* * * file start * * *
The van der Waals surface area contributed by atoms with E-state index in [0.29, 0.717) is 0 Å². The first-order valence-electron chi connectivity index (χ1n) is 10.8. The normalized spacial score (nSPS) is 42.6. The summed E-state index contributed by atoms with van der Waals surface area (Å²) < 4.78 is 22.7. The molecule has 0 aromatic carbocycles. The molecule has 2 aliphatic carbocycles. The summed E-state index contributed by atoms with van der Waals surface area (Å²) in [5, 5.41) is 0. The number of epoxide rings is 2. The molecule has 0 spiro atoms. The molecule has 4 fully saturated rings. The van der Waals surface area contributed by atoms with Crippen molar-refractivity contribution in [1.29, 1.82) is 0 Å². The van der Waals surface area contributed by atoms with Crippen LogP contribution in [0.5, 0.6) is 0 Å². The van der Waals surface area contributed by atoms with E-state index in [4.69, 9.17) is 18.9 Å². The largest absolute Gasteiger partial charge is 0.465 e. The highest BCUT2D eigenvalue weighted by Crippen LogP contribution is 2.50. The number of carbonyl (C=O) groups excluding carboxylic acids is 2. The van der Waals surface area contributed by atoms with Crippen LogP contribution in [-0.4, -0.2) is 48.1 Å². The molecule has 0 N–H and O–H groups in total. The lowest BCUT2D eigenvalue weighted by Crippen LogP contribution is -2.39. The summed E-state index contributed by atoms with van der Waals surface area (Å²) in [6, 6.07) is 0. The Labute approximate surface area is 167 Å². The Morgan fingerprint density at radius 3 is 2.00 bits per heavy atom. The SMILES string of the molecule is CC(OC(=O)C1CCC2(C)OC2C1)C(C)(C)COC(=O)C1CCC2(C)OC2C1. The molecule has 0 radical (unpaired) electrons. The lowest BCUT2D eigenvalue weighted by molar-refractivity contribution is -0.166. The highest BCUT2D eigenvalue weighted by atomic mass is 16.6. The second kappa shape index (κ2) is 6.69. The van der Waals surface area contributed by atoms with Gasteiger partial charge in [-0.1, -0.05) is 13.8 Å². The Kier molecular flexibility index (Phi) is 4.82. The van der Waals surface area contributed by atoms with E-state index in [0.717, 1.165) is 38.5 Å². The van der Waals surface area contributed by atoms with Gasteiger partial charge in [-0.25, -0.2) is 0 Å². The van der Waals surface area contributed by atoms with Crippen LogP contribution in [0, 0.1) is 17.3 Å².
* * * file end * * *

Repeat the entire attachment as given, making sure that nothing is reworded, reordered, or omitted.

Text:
The van der Waals surface area contributed by atoms with E-state index in [0.29, 0.717) is 0 Å². The first-order valence-electron chi connectivity index (χ1n) is 10.8. The normalized spacial score (nSPS) is 42.6. The summed E-state index contributed by atoms with van der Waals surface area (Å²) < 4.78 is 22.7. The molecule has 0 aromatic carbocycles. The molecule has 2 aliphatic carbocycles. The summed E-state index contributed by atoms with van der Waals surface area (Å²) in [5, 5.41) is 0. The number of epoxide rings is 2. The molecule has 0 spiro atoms. The molecule has 4 fully saturated rings. The van der Waals surface area contributed by atoms with Crippen molar-refractivity contribution in [1.29, 1.82) is 0 Å². The van der Waals surface area contributed by atoms with Crippen LogP contribution in [0.5, 0.6) is 0 Å². The van der Waals surface area contributed by atoms with E-state index in [4.69, 9.17) is 18.9 Å². The largest absolute Gasteiger partial charge is 0.465 e. The highest BCUT2D eigenvalue weighted by Crippen LogP contribution is 2.50. The number of carbonyl (C=O) groups excluding carboxylic acids is 2. The van der Waals surface area contributed by atoms with Crippen LogP contribution in [-0.4, -0.2) is 48.1 Å². The molecule has 0 N–H and O–H groups in total. The lowest BCUT2D eigenvalue weighted by Crippen LogP contribution is -2.39. The summed E-state index contributed by atoms with van der Waals surface area (Å²) in [6, 6.07) is 0. The Labute approximate surface area is 167 Å². The Morgan fingerprint density at radius 3 is 2.00 bits per heavy atom. The SMILES string of the molecule is CC(OC(=O)C1CCC2(C)OC2C1)C(C)(C)COC(=O)C1CCC2(C)OC2C1. The molecule has 0 radical (unpaired) electrons. The lowest BCUT2D eigenvalue weighted by molar-refractivity contribution is -0.166. The highest BCUT2D eigenvalue weighted by atomic mass is 16.6. The second kappa shape index (κ2) is 6.69. The van der Waals surface area contributed by atoms with Gasteiger partial charge in [-0.1, -0.05) is 13.8 Å². The Kier molecular flexibility index (Phi) is 4.82. The van der Waals surface area contributed by atoms with E-state index in [0.717, 1.165) is 38.5 Å². The van der Waals surface area contributed by atoms with Gasteiger partial charge in [-0.25, -0.2) is 0 Å². The van der Waals surface area contributed by atoms with Crippen LogP contribution in [0, 0.1) is 17.3 Å².